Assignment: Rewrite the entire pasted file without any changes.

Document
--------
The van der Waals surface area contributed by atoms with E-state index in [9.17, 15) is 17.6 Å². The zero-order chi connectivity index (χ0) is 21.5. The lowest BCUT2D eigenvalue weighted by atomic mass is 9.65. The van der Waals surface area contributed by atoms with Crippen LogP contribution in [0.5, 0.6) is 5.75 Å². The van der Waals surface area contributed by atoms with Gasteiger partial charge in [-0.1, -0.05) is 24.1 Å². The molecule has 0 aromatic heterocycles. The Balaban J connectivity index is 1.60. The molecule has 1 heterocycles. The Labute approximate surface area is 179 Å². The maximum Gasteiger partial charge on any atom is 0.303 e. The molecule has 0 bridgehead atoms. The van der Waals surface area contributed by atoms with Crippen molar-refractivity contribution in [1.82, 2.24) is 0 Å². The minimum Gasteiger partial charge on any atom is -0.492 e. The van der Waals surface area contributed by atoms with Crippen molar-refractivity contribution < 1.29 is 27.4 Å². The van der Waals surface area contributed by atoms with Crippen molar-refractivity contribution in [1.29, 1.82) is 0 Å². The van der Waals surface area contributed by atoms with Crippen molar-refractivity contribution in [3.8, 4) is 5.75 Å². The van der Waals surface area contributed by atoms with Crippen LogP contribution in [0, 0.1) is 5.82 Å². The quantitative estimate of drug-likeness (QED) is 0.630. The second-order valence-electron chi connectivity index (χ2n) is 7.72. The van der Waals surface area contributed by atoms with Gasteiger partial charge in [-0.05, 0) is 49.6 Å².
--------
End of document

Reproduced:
The van der Waals surface area contributed by atoms with E-state index in [9.17, 15) is 17.6 Å². The zero-order chi connectivity index (χ0) is 21.5. The lowest BCUT2D eigenvalue weighted by atomic mass is 9.65. The van der Waals surface area contributed by atoms with Crippen LogP contribution in [0.5, 0.6) is 5.75 Å². The van der Waals surface area contributed by atoms with Gasteiger partial charge in [-0.1, -0.05) is 24.1 Å². The molecule has 0 aromatic heterocycles. The Balaban J connectivity index is 1.60. The molecule has 1 heterocycles. The Labute approximate surface area is 179 Å². The maximum Gasteiger partial charge on any atom is 0.303 e. The molecule has 0 bridgehead atoms. The van der Waals surface area contributed by atoms with Crippen molar-refractivity contribution in [1.82, 2.24) is 0 Å². The minimum Gasteiger partial charge on any atom is -0.492 e. The van der Waals surface area contributed by atoms with Crippen molar-refractivity contribution < 1.29 is 27.4 Å². The van der Waals surface area contributed by atoms with Crippen molar-refractivity contribution in [1.29, 1.82) is 0 Å². The van der Waals surface area contributed by atoms with Crippen molar-refractivity contribution in [3.8, 4) is 5.75 Å². The van der Waals surface area contributed by atoms with Crippen LogP contribution in [0, 0.1) is 5.82 Å². The quantitative estimate of drug-likeness (QED) is 0.630. The second-order valence-electron chi connectivity index (χ2n) is 7.72. The van der Waals surface area contributed by atoms with Gasteiger partial charge in [-0.05, 0) is 49.6 Å².